Worn as Toast: A Simple Tale of Modern Consumerism

Worn as Toast: A Simple Tale of Modern
Russel Mokhiber and Robert Weissman, The

Remember the toasters of old? You know, those old stainless steel
1940s Toastmasters. Built to last decades. Today’s models, on the
other hand, barely last a year before their plastic parts begin to
break and their microchips go on the fritz. In a humorous article
in the British magazine The Ecologist, investigative
reporters Mokhiber and Weissman — who returned five broken
toasters to WilliamsSonoma in just six years — dig deep to find
out what went wrong. ‘Unfortunately, we live in a more disposable
society,’ says a WilliamsSonoma spokeswoman. ‘If you don’t want to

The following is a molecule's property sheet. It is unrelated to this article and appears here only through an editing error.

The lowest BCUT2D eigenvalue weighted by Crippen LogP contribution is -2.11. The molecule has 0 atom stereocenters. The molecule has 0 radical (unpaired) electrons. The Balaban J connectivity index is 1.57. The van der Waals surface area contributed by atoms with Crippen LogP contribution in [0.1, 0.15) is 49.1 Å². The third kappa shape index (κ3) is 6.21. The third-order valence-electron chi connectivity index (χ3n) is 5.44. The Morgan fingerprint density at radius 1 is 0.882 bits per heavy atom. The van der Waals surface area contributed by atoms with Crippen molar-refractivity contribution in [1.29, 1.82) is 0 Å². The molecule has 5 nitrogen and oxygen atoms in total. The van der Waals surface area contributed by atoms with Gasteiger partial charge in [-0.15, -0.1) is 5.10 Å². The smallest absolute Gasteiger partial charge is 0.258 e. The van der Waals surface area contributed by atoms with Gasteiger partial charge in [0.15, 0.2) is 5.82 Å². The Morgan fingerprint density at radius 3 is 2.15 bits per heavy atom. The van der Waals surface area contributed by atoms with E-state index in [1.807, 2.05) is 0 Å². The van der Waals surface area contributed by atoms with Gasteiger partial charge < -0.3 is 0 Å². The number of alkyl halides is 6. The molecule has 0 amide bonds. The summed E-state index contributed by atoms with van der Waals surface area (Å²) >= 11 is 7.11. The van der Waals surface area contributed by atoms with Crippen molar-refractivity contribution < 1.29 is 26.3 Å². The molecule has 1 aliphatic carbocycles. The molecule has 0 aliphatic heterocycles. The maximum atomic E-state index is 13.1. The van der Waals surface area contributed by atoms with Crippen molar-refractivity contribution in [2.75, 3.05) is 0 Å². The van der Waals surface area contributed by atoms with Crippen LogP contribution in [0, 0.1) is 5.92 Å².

clean the crumbs out of your toaster, you can just get rid of it
and buy a new one.’ Toastmaster also makes a heavy duty toaster,
they write, but it’s built in Germany by Bosch Siemens, designed by
Porsche, and sells for $225. ‘The decline of the reliable,
reasonably priced toaster is symbolic of what’s gone wrong with
modern society — shoddy products, disposable society, planned
obsolescence, high tech but no respect. Shade control in, quality
out.’ — Leif Utne
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